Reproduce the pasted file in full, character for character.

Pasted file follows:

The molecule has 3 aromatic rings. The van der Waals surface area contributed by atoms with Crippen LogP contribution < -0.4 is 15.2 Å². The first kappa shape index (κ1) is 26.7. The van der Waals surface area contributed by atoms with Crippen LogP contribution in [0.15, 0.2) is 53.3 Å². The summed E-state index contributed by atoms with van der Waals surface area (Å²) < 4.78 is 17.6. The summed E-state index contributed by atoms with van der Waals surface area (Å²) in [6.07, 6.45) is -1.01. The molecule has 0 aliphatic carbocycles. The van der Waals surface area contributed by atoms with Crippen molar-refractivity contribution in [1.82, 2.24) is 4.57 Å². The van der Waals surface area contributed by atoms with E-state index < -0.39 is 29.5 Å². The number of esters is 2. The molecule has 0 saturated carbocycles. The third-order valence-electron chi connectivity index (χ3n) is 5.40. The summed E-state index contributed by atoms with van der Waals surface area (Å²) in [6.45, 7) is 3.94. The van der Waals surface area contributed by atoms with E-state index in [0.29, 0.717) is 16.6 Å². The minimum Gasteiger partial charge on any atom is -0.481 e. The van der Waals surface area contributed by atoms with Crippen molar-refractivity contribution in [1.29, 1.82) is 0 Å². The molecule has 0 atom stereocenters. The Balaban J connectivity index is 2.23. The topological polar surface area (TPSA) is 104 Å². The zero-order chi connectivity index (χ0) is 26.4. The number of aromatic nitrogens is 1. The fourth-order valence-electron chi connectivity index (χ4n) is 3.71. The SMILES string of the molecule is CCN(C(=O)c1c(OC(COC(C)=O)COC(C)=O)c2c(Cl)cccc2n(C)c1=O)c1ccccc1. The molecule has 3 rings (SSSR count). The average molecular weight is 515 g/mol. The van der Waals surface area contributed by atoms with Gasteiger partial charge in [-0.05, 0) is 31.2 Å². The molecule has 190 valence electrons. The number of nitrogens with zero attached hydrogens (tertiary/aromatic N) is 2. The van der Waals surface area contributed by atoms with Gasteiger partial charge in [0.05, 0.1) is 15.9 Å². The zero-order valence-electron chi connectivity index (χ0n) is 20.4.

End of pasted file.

The molecule has 3 aromatic rings. The van der Waals surface area contributed by atoms with Crippen LogP contribution < -0.4 is 15.2 Å². The first kappa shape index (κ1) is 26.7. The van der Waals surface area contributed by atoms with Crippen LogP contribution in [0.15, 0.2) is 53.3 Å². The summed E-state index contributed by atoms with van der Waals surface area (Å²) < 4.78 is 17.6. The summed E-state index contributed by atoms with van der Waals surface area (Å²) in [6.07, 6.45) is -1.01. The molecule has 0 aliphatic carbocycles. The van der Waals surface area contributed by atoms with Crippen molar-refractivity contribution in [1.82, 2.24) is 4.57 Å². The van der Waals surface area contributed by atoms with E-state index < -0.39 is 29.5 Å². The number of esters is 2. The molecule has 0 saturated carbocycles. The third-order valence-electron chi connectivity index (χ3n) is 5.40. The summed E-state index contributed by atoms with van der Waals surface area (Å²) in [6.45, 7) is 3.94. The van der Waals surface area contributed by atoms with E-state index in [0.29, 0.717) is 16.6 Å². The minimum Gasteiger partial charge on any atom is -0.481 e. The van der Waals surface area contributed by atoms with Crippen molar-refractivity contribution in [1.29, 1.82) is 0 Å². The molecule has 0 atom stereocenters. The Balaban J connectivity index is 2.23. The topological polar surface area (TPSA) is 104 Å². The zero-order chi connectivity index (χ0) is 26.4. The number of aromatic nitrogens is 1. The fourth-order valence-electron chi connectivity index (χ4n) is 3.71. The SMILES string of the molecule is CCN(C(=O)c1c(OC(COC(C)=O)COC(C)=O)c2c(Cl)cccc2n(C)c1=O)c1ccccc1. The molecule has 3 rings (SSSR count). The average molecular weight is 515 g/mol. The van der Waals surface area contributed by atoms with Gasteiger partial charge in [-0.05, 0) is 31.2 Å². The molecule has 190 valence electrons. The number of nitrogens with zero attached hydrogens (tertiary/aromatic N) is 2. The van der Waals surface area contributed by atoms with Gasteiger partial charge in [0.05, 0.1) is 15.9 Å². The zero-order valence-electron chi connectivity index (χ0n) is 20.4.